|• Total||15,093 km2 (5,827 sq mi)|
|• Density||15/km2 (38/sq mi)|
|• Flower||Moor-king lousewort|
|• Bird||Hen harrier|
|Time zone||UTC+1 (CET)|
|• Summer (DST)||UTC+2 (CEST)|
Västerbotten (Swedish: [ˈvɛ̂sːtɛrˌbɔtːɛn] ⓘ), known in English as West Bothnia or Westrobothnia, is a province (landskap) in the north of Sweden, bordering Angermannia, Lapland, North Bothnia, and the Gulf of Bothnia. It is known for the Westrobothnian cheese, (Västerbottensost) named after the province.
The traditional provinces of Sweden serve no administrative or political purposes, but are historical and cultural entities. The administrative county, Västerbottens län ("County of Westrobothnia"), consists of the province and the southern part of Swedish Lappland.
On 18 January 1884, all provinces gained the rights to the rank of duchy, and the arms can be represented with a ducal coronet. Blazon: "Azure Seme of Mullets Or a Reindeer in full course and hoofed Gules."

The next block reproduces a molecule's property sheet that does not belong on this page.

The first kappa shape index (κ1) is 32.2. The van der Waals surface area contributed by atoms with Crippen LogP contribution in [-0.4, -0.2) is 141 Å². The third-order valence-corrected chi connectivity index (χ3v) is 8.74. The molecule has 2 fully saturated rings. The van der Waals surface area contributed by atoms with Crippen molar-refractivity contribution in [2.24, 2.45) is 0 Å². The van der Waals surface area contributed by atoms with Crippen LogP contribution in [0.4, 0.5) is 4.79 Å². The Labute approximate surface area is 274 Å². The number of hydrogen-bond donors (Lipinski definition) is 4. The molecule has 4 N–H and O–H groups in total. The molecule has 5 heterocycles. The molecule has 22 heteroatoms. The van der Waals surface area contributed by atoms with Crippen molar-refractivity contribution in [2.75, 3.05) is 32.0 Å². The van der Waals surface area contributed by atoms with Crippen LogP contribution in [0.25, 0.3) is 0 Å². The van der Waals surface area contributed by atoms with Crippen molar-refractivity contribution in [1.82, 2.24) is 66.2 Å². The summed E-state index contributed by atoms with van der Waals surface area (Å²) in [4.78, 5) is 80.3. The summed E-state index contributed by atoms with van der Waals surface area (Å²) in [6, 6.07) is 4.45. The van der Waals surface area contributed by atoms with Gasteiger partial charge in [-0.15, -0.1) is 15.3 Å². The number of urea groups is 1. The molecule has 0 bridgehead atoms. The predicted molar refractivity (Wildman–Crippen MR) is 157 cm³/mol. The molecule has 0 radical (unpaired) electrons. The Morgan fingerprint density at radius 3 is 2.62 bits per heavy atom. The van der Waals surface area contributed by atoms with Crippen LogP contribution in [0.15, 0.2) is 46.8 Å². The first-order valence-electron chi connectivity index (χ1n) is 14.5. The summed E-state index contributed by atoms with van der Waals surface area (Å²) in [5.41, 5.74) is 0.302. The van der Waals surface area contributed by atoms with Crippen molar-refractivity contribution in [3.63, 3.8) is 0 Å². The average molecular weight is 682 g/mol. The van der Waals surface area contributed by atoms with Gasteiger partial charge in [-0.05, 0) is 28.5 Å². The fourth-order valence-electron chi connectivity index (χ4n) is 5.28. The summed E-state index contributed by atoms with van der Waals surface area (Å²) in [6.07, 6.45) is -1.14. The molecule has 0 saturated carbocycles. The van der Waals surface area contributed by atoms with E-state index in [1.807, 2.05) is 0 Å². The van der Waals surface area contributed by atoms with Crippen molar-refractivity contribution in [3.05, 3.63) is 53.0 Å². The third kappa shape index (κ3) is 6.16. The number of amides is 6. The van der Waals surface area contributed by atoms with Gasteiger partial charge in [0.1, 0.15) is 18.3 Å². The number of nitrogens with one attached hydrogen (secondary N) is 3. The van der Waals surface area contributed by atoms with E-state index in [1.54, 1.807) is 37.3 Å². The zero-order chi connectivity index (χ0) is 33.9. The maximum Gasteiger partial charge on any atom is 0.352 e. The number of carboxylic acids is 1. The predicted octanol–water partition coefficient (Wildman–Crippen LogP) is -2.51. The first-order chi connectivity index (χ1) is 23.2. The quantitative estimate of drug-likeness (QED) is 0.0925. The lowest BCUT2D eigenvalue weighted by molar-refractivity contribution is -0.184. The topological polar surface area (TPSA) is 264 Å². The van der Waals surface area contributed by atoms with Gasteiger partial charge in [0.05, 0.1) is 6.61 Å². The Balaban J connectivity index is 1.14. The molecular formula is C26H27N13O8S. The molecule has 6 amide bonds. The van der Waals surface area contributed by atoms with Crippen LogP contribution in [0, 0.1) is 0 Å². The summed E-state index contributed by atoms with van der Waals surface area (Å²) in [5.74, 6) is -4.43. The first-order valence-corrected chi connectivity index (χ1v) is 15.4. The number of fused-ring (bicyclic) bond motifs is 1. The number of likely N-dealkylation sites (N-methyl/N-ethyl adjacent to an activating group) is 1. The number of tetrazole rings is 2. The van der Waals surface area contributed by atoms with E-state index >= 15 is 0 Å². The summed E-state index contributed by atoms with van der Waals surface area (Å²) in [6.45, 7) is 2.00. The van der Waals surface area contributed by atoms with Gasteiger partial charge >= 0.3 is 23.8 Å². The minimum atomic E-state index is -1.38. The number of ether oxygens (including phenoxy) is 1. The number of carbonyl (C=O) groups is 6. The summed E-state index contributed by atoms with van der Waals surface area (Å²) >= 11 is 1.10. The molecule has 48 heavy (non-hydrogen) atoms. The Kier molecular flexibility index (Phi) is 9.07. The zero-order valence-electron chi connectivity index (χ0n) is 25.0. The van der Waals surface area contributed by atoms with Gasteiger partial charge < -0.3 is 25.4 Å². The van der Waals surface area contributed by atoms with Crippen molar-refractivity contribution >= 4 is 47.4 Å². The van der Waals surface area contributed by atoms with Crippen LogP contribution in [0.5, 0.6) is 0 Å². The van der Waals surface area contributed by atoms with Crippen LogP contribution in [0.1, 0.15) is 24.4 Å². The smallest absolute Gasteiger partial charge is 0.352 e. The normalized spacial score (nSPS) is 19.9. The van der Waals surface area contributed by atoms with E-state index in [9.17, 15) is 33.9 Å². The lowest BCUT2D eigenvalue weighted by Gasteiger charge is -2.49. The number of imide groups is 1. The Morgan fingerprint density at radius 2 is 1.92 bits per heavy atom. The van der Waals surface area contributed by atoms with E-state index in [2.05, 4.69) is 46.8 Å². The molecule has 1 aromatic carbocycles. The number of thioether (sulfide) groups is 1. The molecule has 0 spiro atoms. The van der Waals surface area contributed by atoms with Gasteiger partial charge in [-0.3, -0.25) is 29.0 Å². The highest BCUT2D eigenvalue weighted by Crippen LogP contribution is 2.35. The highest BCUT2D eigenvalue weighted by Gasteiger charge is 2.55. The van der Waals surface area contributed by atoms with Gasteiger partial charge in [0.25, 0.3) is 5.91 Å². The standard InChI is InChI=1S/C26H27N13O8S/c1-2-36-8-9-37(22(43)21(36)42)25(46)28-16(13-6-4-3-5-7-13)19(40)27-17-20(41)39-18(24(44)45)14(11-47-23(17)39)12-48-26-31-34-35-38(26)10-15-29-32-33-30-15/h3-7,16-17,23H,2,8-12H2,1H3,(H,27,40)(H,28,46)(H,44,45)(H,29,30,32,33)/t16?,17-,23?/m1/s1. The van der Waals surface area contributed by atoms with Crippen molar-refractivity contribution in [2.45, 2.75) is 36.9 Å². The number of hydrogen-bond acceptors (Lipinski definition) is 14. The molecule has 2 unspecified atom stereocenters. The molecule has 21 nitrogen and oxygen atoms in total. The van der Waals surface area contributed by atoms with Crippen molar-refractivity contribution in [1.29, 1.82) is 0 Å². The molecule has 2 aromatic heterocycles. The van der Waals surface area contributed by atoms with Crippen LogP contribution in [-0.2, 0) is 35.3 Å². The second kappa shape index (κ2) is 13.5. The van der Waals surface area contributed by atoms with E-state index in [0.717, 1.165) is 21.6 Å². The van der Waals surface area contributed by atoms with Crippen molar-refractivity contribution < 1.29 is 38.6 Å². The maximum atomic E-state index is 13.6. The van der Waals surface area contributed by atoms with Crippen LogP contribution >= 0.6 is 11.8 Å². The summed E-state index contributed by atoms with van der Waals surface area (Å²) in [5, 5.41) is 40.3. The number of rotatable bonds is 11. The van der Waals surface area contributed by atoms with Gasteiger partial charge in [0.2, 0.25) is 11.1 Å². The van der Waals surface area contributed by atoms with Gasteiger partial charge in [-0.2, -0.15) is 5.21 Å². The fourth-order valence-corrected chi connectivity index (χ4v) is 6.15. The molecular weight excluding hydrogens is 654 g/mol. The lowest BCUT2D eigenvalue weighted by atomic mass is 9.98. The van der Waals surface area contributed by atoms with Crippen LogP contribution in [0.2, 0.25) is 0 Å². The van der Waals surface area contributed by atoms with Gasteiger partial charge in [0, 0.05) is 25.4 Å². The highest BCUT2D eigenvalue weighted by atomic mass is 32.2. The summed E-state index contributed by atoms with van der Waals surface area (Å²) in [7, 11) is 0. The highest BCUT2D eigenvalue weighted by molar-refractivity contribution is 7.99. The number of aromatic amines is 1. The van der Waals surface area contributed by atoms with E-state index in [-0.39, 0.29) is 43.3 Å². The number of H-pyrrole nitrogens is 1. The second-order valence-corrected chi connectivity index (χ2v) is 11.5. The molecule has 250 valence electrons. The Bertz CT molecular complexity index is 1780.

Communes/Municipality Västerbottens län
Towns and villages
- Highest mountain: Åmliden (550 meters)
- Largest lake: Bygdeträsket
Up until the Finnish War 1808–1809, and the Treaty of Fredrikshamn, the province of Westrobothnia also included a small portion of the extreme north of current Finland. This part has later been integrated in Lapland, Finland. The Österbotten, Eastern Botten or Ostrobothnia, lay on the Finnish side of the sea, and this province name still survives.
Following the Fredrikshamn treaty, which re-defined the outlines and orientation of Sweden, in 1810, Västerbotten County was split in two parts. The northern portion became Norrbottens län ("County of North Bothnia"), and the Swedish-speaking locals of North Bothnia (which in itself is a multi-lingual area) soon began referring to themselves as Northbothnians. The county borders thus gradually led to a local provincial identity. Nowadays North Bothnia is considered a separate province, even though provinces had ceased to have any administrative or legal significance hundreds of years before 1810.
Dukes of Westrobothnia
Since the 13th century, Swedish princes in some dynasties have been created dukes of various provinces. Since 1772, these are only nominal titles.
- Prince Gustaf Adolf (1906-1947)
Lakes and watercourses